Four years ago, Jeff Bezos purchased the Washington Post. Which isn’t news at this point. But how the Post has changed over the past four years is. Bezos made a statement in 2013, which indicated that he wasn’t sure exactly what the future held for this acquisition, but that he was going to experiment in order to chart that path. At the time he acknowledged that the employees might have apprehensions about this transfer of ownership, but he was dedicated to reassuring them that the company would continue to serve readers as it always had.
It’s been four years, and Bezos has been true to his word. The experiment that occurred at the Post has included a side project which is not exactly within the company’s wheelhouse. Since 2014, there has been a new Post operation called Arc Publishing. Which has offered the publishing system the company originally used for washingtonpost.com as a service. This allows other organizations to use the Post’s tools for writers and editors. Arc also shoulders the responsibility for ensuring that readers get a snappy, reliable experience when they visit a site on a desktop or mobile device. Think a fancy version of Squarespace or WordPress -tailored to solve the content problems of a particular industry.
By offloading the creation of publishing tools and the hosting of sites, media companies can concentrate on the journalism itself rather than the technical requirements of getting it in front of readers. This makes sense. It’s like decentralizing the tech work in a way. Scot Gilespie, the Chief Technology Officer with the Washington Post, says that this is beneficial because it “lets us run the CMS (content management system) for you, the creation of circulation. You focus on the differentiation”.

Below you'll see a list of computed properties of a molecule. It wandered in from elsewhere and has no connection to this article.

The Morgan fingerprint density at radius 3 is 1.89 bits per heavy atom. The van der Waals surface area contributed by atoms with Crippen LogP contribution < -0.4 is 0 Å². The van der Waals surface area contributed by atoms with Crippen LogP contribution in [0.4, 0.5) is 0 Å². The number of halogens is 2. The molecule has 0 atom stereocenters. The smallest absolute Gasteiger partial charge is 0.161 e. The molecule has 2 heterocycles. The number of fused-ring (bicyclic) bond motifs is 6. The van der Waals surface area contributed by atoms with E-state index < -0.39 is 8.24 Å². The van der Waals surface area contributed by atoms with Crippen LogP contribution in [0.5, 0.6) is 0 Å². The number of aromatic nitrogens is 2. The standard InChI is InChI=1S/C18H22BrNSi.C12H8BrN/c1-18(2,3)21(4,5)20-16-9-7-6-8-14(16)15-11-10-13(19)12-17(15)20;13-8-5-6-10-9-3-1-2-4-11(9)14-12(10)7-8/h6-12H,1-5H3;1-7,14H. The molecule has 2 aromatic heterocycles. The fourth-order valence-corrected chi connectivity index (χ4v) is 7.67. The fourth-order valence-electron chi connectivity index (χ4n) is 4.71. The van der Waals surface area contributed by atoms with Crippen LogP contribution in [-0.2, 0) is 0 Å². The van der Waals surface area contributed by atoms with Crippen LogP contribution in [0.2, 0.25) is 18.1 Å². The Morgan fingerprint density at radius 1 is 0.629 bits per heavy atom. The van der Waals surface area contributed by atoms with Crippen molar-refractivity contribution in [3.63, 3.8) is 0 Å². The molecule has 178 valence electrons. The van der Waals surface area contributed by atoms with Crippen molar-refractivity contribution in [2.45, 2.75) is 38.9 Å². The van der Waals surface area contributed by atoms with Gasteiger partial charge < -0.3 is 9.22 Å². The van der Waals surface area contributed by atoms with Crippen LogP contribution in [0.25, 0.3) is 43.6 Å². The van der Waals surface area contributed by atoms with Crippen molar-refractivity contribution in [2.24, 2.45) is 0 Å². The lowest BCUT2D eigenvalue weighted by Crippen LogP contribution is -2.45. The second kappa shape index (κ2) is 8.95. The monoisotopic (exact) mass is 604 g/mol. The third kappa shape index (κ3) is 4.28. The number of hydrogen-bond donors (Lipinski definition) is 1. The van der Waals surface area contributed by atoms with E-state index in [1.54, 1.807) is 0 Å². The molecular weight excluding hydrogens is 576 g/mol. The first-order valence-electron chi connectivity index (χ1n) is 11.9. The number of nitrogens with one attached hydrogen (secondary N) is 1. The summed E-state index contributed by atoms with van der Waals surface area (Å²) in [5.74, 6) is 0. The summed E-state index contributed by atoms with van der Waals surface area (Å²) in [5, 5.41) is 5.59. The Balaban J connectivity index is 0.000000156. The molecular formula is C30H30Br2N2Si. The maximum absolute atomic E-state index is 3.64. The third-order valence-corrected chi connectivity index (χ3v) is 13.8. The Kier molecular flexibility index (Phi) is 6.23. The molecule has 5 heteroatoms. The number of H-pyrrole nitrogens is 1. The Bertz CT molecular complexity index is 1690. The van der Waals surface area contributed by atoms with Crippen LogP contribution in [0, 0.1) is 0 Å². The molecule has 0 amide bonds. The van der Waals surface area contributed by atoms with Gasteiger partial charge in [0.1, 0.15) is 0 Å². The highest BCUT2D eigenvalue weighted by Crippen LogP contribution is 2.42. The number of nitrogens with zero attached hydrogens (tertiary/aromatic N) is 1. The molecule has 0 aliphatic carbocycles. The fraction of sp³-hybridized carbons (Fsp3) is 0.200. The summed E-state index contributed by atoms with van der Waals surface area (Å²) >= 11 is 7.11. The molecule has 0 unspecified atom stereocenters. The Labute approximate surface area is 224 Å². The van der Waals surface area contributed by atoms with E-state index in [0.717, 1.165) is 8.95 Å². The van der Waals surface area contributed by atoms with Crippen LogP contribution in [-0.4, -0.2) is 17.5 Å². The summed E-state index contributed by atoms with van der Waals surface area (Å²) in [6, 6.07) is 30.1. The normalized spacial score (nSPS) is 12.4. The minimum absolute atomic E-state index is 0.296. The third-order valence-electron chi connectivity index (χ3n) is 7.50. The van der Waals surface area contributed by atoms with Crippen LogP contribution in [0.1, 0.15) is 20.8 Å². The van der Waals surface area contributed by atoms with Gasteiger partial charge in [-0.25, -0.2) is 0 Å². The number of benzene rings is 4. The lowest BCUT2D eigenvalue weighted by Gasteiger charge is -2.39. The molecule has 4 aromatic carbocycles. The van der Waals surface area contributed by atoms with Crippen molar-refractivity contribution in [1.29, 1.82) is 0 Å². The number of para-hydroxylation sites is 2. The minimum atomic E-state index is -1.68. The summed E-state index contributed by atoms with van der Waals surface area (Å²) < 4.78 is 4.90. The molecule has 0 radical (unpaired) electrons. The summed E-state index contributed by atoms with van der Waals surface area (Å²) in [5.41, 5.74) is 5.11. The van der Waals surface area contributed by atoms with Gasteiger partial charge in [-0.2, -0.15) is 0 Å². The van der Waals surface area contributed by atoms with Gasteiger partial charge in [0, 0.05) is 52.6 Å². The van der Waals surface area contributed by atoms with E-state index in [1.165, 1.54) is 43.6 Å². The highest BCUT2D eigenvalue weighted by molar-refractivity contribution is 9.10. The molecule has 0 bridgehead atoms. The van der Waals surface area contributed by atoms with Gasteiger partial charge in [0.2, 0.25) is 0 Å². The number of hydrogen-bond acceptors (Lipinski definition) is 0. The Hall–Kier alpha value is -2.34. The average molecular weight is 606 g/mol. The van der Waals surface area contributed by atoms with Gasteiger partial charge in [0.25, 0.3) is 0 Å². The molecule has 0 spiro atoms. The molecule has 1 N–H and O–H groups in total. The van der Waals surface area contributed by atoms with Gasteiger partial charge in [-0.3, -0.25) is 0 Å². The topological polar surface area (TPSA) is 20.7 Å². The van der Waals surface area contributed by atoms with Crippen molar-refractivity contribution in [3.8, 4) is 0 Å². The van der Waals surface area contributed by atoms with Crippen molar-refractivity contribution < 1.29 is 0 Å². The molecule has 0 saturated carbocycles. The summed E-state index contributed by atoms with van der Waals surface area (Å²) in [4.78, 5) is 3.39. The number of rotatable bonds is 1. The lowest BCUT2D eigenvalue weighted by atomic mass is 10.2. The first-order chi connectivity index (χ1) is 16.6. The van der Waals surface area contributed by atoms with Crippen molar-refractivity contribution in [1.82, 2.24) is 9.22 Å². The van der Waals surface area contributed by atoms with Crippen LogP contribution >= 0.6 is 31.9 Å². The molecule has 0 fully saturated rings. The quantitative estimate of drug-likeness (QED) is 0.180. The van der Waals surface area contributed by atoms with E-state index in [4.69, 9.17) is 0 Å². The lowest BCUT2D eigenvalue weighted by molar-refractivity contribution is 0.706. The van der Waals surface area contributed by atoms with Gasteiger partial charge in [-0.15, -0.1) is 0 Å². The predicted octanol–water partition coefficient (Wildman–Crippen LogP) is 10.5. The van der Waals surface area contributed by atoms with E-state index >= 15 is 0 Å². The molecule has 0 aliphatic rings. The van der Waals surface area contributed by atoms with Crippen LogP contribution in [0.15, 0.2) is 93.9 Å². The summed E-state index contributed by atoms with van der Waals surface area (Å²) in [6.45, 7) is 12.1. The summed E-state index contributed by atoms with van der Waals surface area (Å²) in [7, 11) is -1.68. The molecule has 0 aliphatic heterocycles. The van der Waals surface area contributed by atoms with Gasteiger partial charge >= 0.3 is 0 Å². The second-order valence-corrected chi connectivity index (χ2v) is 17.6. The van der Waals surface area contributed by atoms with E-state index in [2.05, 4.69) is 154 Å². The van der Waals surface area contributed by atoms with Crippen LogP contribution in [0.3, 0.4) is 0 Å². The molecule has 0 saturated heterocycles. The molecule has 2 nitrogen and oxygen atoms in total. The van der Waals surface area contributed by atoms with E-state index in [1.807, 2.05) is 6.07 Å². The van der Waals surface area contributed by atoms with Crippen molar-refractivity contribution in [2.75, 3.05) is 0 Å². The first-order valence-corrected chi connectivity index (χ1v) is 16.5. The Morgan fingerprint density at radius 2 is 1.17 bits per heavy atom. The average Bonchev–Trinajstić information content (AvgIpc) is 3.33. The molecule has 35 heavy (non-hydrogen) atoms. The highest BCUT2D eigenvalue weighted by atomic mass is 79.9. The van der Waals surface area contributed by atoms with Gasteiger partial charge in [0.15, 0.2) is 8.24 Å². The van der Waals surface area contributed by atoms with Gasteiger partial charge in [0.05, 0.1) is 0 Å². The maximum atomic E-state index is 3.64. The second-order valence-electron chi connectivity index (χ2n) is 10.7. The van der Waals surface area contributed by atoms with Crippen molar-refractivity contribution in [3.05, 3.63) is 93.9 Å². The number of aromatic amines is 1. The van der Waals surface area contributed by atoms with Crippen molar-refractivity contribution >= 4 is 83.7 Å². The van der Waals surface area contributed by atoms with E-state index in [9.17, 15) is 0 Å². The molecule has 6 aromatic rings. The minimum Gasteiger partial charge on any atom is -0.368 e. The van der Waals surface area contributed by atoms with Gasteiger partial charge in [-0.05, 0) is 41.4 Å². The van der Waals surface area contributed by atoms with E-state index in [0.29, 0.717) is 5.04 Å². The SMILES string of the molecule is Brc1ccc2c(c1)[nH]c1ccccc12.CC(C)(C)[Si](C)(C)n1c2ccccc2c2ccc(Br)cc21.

The Los Angeles Times, the Globe and Mail (Canadian) and the New Zealand Herald are among the larger publications that have moved to the Arc. In terms of aggregate numbers, the sites running on Arc reach 300 million readers. Publishers pay based on bandwidth. Which means – the more readers they have, the better it is for Arc overall. Smaller customers pay, on average, about $10,000 per month. Whereas some of the larger customers pay up to $150,000 per month.
Many believe that this service is distracting the post from providing the service that they originally got into – which is journalism. But it’s not. In fact, it’s financially bolstering their ability to do that. Especially in today’s age where print versions of newspapers are a bit of a dying medium. This kind of side hustle, if you will, is what is saving those print editions from meeting their demise.
Let’s be honest. Not everyone is technically inclined. I work with people every single day who don’t understand how to use basic word processors. They may be extremely skilled in other ways, but they just can’t understand Microsoft Word. That being said, if there are tools in place that take away the requirement to know how to do those things, it’s a win-win. This leaves many in a position where they can get back to the basics of writing and chasing stories. I think this is genius and I hope to see more developments like it in the future.